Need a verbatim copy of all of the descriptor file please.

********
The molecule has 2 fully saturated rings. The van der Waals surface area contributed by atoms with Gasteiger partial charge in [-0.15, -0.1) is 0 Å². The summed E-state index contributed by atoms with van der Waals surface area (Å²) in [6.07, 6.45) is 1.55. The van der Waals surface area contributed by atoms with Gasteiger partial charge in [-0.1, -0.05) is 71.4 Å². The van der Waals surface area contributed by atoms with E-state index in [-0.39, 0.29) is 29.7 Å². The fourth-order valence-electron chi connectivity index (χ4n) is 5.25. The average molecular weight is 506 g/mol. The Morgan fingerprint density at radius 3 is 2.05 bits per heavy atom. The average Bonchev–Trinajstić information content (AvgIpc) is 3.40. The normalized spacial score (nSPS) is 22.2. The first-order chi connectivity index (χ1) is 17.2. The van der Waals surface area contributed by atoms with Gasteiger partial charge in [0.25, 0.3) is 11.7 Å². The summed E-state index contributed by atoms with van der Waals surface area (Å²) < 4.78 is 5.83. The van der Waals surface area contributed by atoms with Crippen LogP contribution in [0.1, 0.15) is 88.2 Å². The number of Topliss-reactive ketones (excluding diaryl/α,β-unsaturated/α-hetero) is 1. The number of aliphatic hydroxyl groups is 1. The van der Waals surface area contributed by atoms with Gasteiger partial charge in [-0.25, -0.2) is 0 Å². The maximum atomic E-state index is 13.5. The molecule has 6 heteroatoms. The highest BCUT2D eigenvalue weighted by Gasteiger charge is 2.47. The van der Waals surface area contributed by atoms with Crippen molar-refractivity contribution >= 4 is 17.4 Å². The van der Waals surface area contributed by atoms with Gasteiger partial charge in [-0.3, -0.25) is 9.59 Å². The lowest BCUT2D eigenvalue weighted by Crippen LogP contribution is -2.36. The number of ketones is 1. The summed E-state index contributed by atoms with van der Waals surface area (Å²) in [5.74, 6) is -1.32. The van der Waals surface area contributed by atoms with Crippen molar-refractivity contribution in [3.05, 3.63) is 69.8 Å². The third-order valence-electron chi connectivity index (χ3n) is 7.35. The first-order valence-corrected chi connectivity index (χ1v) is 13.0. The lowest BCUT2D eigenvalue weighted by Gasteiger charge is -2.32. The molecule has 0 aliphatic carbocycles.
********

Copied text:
The molecule has 2 fully saturated rings. The van der Waals surface area contributed by atoms with Gasteiger partial charge in [-0.15, -0.1) is 0 Å². The summed E-state index contributed by atoms with van der Waals surface area (Å²) in [6.07, 6.45) is 1.55. The van der Waals surface area contributed by atoms with Gasteiger partial charge in [-0.1, -0.05) is 71.4 Å². The van der Waals surface area contributed by atoms with E-state index in [-0.39, 0.29) is 29.7 Å². The fourth-order valence-electron chi connectivity index (χ4n) is 5.25. The average molecular weight is 506 g/mol. The Morgan fingerprint density at radius 3 is 2.05 bits per heavy atom. The average Bonchev–Trinajstić information content (AvgIpc) is 3.40. The normalized spacial score (nSPS) is 22.2. The first-order chi connectivity index (χ1) is 17.2. The van der Waals surface area contributed by atoms with Gasteiger partial charge in [0.25, 0.3) is 11.7 Å². The summed E-state index contributed by atoms with van der Waals surface area (Å²) < 4.78 is 5.83. The van der Waals surface area contributed by atoms with Crippen LogP contribution in [0.1, 0.15) is 88.2 Å². The number of Topliss-reactive ketones (excluding diaryl/α,β-unsaturated/α-hetero) is 1. The number of aliphatic hydroxyl groups is 1. The van der Waals surface area contributed by atoms with Gasteiger partial charge in [-0.25, -0.2) is 0 Å². The maximum atomic E-state index is 13.5. The molecule has 6 heteroatoms. The highest BCUT2D eigenvalue weighted by Gasteiger charge is 2.47. The van der Waals surface area contributed by atoms with Crippen molar-refractivity contribution >= 4 is 17.4 Å². The van der Waals surface area contributed by atoms with Gasteiger partial charge in [-0.3, -0.25) is 9.59 Å². The lowest BCUT2D eigenvalue weighted by Crippen LogP contribution is -2.36. The number of ketones is 1. The summed E-state index contributed by atoms with van der Waals surface area (Å²) in [5.74, 6) is -1.32. The van der Waals surface area contributed by atoms with Crippen molar-refractivity contribution in [3.05, 3.63) is 69.8 Å². The third-order valence-electron chi connectivity index (χ3n) is 7.35. The first-order valence-corrected chi connectivity index (χ1v) is 13.0. The lowest BCUT2D eigenvalue weighted by Gasteiger charge is -2.32. The molecule has 0 aliphatic carbocycles.